WATER RESOURCES RESEARCH GRANT PROPOSAL
Project ID: 2004MT33B
Title: Quantitative assessment of the effectivenes of post-fire erosion control techniques
Project Type: Research
Focus Categories: Geomorphological Processes, Hydrology
Keywords: soil erosion, forest fire, burn-area emergency rehabilitation
Start Date: 03/01/2004
End Date: 02/28/2005
Federal Funds: $6,680
Non-Federal Matching Funds: $13,369
Congressional District: At large
University of Montana
The University of Montana
Soil erosion rates in undisturbed forested watersheds are typically very low. However, substantial increases in erosion rates have been observed after forest fires due to the loss of the protective duff layer, and changes in the soil physical characteristics that increase the rate of surface runoff. Increased erosion rates are a concern due to the loss of soil productivity, and the ecological impacts of increased sedimentation in downstream water bodies. Various approaches have been used to reduce the adverse impacts of post-fire erosion, including: 1) hillslope treatments such as seeding, mulching and straw wattles, 2) in-stream treatments such as straw bale and log check dams, and 3) road rehabilitation treatments such as upgrading of culverts and ditches. Hillslope treatments are regarded as the most beneficial because they control erosion near the point of origin, thus reducing the probability that eroded soil will reach downstream water bodies. The costs associated with implementing post-fire erosion control projects are extremely high, so it is essential that these projects employ only the most effective treatments. However, few studies have assessed the effectiveness of individual treatments, and even fewer have included quantitative measures of treatment effectiveness.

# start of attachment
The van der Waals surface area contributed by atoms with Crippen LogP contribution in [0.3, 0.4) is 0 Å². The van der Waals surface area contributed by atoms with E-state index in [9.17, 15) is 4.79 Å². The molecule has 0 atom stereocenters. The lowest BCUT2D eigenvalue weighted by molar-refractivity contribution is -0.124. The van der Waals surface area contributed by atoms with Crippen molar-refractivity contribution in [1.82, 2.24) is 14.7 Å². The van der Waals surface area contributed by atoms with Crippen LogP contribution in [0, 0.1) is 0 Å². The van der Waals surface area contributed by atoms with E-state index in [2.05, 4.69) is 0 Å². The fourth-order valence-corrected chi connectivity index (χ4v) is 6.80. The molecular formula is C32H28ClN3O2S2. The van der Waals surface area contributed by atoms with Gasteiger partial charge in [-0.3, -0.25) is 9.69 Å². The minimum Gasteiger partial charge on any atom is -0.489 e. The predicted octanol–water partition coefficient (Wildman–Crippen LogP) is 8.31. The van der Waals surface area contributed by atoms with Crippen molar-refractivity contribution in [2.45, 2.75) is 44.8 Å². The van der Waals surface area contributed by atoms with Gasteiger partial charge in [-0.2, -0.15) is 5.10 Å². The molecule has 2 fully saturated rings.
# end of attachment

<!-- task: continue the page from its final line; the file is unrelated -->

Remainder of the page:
The purpose of our research is to quantitatively evaluate the effectiveness of two commonly used hillslope erosion control treatments, aerial seeding and straw mulching, for reducing post-fire erosion. The specific objectives are to: 1) compare the effectiveness of aerial seeding and mulching for reducing plot-scale erosion rates, and 2) determine the effect of site factors (slope, soil texture etc.) on the effectiveness of aerial seeding for reducing hillslope-scale erosion rates. This ongoing study began in May 2002, and we have obtained one year of data from study sites in an area burned by the 2002 Fox Creek fire in northern Montana. We are using a rainfall simulator to compare erosion rates from 0.5 m2 plots that have been treated with aerial seeding or straw mulching to untreated control plots. An observational study is assessing the effect of slope, soil type, percent cover, and soil organic content on the effectiveness of aerial seeding in reducing erosion rates from hillslope-scale plots. The project is funded through May 2004 by a 104(b) grant from the Montana Water Center. This proposal requests support to collect a second year of data in order to assess the longer-term effectiveness of the treatments. The results of our research will provide much needed quantitative data on the effectiveness of two commonly used post fire erosion control techniques, and will thus help land managers to select more efficient erosion control treatments.